yes just broadcast the energy amplitude and frequency or monitor on sensor, anyway this signal alone could trigger a physical inspection of the bridge as it could be monitored for changes to its steady state over time.
IR losses stop this size reduction, also the step up ratio needs the wire length.
But it could be broken up into smaller components for highth reduction for example at the cost of adding extra componnets
most aplications will have a well defined vibration frequency but many will not.
Why not design the mems so that the respond to a broader range of frequencie so as to have higher probability of energy being in the pass band of the converter?
Thus harmonics and/or subharmonic frequency components along with the fundametals would most alway fall into the passband.
How do garentee orentaition?
Are the mems designed to except vibration in any direction or do they need to be "inplane"?
That is are the MEMS 3D?
Rule to live by...Don't get sick, and apparently don't be near anyone that is if they have that technology implanted.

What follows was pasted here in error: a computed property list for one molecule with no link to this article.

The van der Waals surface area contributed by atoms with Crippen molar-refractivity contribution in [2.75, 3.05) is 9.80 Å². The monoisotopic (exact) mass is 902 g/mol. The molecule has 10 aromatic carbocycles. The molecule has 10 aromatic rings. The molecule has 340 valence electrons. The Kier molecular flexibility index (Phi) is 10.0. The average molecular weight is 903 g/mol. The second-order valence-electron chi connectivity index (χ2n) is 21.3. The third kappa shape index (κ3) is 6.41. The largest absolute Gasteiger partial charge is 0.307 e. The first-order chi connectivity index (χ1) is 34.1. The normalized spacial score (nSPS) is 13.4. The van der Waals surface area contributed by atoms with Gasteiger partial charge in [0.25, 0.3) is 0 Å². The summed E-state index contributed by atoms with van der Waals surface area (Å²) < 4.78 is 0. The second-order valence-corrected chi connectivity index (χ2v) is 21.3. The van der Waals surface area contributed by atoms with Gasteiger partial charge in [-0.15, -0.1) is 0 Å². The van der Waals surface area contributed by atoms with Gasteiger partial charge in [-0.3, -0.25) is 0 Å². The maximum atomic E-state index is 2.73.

Like all technologies, they can be used for good or evil and unfortunately the scale tends to tip towards evil far more today than ever before.
Note that a vibration sensor is a form of microphone. Note that in medical applications, we now face a future in which microphones are implanted into us. Note that the device can report wirelessly. Note the funding source, DARPA. Read the article on MondoNet (go to the home page for it) being developed as a distributed, wireless access fabric that will cover the world. (Note that the developers are concerned with "privacy".) So, let's see: everywhere you go, the government will be able to hear you. O brave new world!
Replay available now: A handful of emerging network technologies are competing to be the preferred wide-area connection for the Internet of Things. All claim lower costs and power use than cellular but none have wide deployment yet. Listen in as proponents of leading contenders make their case to be the metro or national IoT network of the future. Rick Merritt, EE Times Silicon Valley Bureau Chief, moderators this discussion. Join in and ask his guests questions.